Social Workers Distress

Social worker distress ‘not taken seriously enough by employers’
Managers cannot afford to ignore emotional distress because of retention risks, argue experts

by Judy Cooper on October 1, 2018 in Social work leaders, Workforce

 

Social work employers and educators must do more to ensure practitioners are supported in handling emotional distress, according to sector leaders.

Speaking at Community Care Live on the issue last week, Paul Angeli, assistant director of children’s social care and youth inclusion at the London Borough of Merton, said emotional distress was at the core of all social work, but employers and managers did not take it seriously enough.

“Distress is the stuff of social work and if it’s not then I don’t know what is, because when you hear a distressed child or a vulnerable adult, if you’re not hearing that distress than as a social worker what is your job? What are you doing? Your job is to help them manage their distress. In order to do that social workers internalise that distress so they can help that person make sense of it. So I would say the management of emotional distress is at the core of social work practice.”

He said senior managers often switched off from it as part of an organisational defensiveness because they weren’t sure what else to do. Instead they should be ensuring they were noticing social workers in distress and the organisation was equipped and able to help them manage it.

Louise Grant, Godfred Boahen and Paul Angeli at Community Care Live are pictured.

Physical impact

He added that emotional distress did not just have a mental impact on workers but there was often a physical impact as well from adrenalin, anxiety and feeling tense.

“If that social worker ends up carrying that distress around with them for days, weeks, even months then surprise, surprise they’re probably going to start looking for another job or even look to leave the profession.”

Louise Grant, head of school for applied social studies at the University of Bedfordshire and a leading researcher in the field of resilience, said social workers were often taught to be very self-critical as part of their reflective practice.

“But the research shows that self-care and self-compassion are some of the most important elements in building resilience amongst social workers.”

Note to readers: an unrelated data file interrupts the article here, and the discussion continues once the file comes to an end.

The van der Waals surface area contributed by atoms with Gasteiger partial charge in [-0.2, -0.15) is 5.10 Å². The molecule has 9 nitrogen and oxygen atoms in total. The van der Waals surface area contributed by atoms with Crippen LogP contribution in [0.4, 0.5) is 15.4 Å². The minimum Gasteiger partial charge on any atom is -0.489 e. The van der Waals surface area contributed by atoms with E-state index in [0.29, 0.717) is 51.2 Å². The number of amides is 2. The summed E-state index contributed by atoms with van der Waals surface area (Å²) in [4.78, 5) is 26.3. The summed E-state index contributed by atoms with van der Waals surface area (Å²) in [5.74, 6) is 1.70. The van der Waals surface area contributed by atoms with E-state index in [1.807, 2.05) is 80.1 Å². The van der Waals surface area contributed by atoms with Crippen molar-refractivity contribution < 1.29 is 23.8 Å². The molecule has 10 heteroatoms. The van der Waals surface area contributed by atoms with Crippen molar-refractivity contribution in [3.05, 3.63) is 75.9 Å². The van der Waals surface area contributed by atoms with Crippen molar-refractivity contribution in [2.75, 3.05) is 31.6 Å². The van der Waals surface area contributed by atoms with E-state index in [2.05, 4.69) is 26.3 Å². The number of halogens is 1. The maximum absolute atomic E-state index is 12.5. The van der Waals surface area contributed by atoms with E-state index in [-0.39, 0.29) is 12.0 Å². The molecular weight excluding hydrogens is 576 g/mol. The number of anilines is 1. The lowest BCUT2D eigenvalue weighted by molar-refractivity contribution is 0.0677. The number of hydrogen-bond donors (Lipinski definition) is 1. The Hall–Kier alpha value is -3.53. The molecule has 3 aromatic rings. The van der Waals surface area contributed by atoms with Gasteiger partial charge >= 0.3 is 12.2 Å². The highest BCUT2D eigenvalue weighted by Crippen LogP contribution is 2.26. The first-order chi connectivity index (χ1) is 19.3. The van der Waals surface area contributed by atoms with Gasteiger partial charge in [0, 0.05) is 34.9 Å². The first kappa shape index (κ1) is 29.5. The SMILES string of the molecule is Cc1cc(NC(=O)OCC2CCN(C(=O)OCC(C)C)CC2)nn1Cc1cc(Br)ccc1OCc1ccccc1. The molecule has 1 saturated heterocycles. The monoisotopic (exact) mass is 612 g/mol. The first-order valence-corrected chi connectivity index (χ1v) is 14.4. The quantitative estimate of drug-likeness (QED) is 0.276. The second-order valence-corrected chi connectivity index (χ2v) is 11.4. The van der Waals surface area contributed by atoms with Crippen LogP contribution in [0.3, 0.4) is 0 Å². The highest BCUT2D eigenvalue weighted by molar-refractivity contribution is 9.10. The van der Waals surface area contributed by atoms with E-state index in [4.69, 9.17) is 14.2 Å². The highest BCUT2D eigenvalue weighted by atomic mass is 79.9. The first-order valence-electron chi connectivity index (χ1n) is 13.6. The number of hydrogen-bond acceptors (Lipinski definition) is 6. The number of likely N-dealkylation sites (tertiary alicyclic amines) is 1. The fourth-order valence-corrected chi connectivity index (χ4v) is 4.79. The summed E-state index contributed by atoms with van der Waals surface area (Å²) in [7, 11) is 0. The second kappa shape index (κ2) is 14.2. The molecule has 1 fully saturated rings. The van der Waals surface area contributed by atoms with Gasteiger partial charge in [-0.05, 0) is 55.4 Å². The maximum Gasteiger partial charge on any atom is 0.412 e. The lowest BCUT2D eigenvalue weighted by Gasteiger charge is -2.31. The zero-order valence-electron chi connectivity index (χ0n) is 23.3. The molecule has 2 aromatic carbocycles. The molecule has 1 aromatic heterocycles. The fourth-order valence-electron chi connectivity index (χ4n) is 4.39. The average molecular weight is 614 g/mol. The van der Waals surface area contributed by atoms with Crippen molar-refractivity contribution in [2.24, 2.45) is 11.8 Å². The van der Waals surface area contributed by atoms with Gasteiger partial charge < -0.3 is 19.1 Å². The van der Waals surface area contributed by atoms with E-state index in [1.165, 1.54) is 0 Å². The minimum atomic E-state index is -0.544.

Grant said organisations needed to create the right conditions to help social workers recover from difficult experiences and one way to do this was to act as a secure base for social workers to return to.

Feelings are not a sign of failure

“It needs to be a safe place for them to talk about things and help explore their feelings. The organisation needs to wrap around them and help them understand that such feelings are not a sign of weakness or failure. Some senior managers shy away from this because they seem to fear distress will become infectious or they don’t want to listen because they don’t know how to deal with it.”

Godfred Boahen, policy and research officer at the British Association of Social Workers (BASW), said the nature of some of the incidents social workers experienced was traumatic, and yet many social workers feared telling their managers in case they were reported to the Health and Care Professions Council (HCPC).

“I’ve got anecdotal evidence of this so we need to think about the regulatory framework that surrounds social workers as well.”

Responding to a question from the audience about poor resilience to distress among newly qualified social workers (NQSWs), Grant agreed some academic institutions were not screening course applicants rigorously enough.

“There are key competencies and capacities that social workers need in order for them to be able to manage difficult situations, and not all social work education provision actually encourages or assesses for them when recruiting to courses.

Supporting NQSWs

“The research that I’ve done shows that a key competency is being able to communicate reflectively – to be able to communicate the impact of an experience on you and those around you, and research seems to show that this isn’t a competency that can be taught, it is inherent. So if we are not recruiting people who have that capacity then we are putting them into situations where they will not be able to cope with emotional distress.”

Angeli also made the point that many NQSWs in children’s services were recruited to roles where they were likely to experience the highest levels of emotional distress, such as in referral and assessment or safeguarding teams.

“So we are taking our most vulnerable workers who are in the most need of support in this area and putting them in the most stressful places in the organisation.”

The panellists also agreed social workers had responsibilities in this area such as understanding their own responses and needs, being kinder to each other, encouraging group supervision or peer support in workplaces and helping managers understand what were helpful and unhelpful responses.